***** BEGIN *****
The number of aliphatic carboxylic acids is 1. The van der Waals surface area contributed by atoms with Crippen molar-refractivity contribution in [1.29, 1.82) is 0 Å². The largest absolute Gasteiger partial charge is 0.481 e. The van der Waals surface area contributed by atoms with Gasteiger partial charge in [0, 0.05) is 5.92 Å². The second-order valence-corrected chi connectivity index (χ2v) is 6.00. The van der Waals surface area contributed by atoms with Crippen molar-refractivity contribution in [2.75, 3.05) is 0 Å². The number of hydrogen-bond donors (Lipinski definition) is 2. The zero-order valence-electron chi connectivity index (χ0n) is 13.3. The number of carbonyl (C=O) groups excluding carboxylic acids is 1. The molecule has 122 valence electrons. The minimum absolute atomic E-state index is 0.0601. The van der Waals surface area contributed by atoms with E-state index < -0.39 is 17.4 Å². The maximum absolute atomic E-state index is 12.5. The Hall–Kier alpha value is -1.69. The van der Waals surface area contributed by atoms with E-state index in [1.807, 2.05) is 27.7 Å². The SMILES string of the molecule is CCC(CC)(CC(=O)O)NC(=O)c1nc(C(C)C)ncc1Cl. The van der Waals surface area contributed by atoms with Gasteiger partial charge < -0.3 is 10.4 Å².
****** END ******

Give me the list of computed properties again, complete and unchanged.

The number of aliphatic carboxylic acids is 1. The van der Waals surface area contributed by atoms with Crippen molar-refractivity contribution in [1.29, 1.82) is 0 Å². The largest absolute Gasteiger partial charge is 0.481 e. The van der Waals surface area contributed by atoms with Gasteiger partial charge in [0, 0.05) is 5.92 Å². The second-order valence-corrected chi connectivity index (χ2v) is 6.00. The van der Waals surface area contributed by atoms with Crippen molar-refractivity contribution in [2.75, 3.05) is 0 Å². The number of hydrogen-bond donors (Lipinski definition) is 2. The zero-order valence-electron chi connectivity index (χ0n) is 13.3. The number of carbonyl (C=O) groups excluding carboxylic acids is 1. The molecule has 122 valence electrons. The minimum absolute atomic E-state index is 0.0601. The van der Waals surface area contributed by atoms with E-state index < -0.39 is 17.4 Å². The maximum absolute atomic E-state index is 12.5. The Hall–Kier alpha value is -1.69. The van der Waals surface area contributed by atoms with E-state index in [1.807, 2.05) is 27.7 Å². The SMILES string of the molecule is CCC(CC)(CC(=O)O)NC(=O)c1nc(C(C)C)ncc1Cl. The van der Waals surface area contributed by atoms with Gasteiger partial charge < -0.3 is 10.4 Å².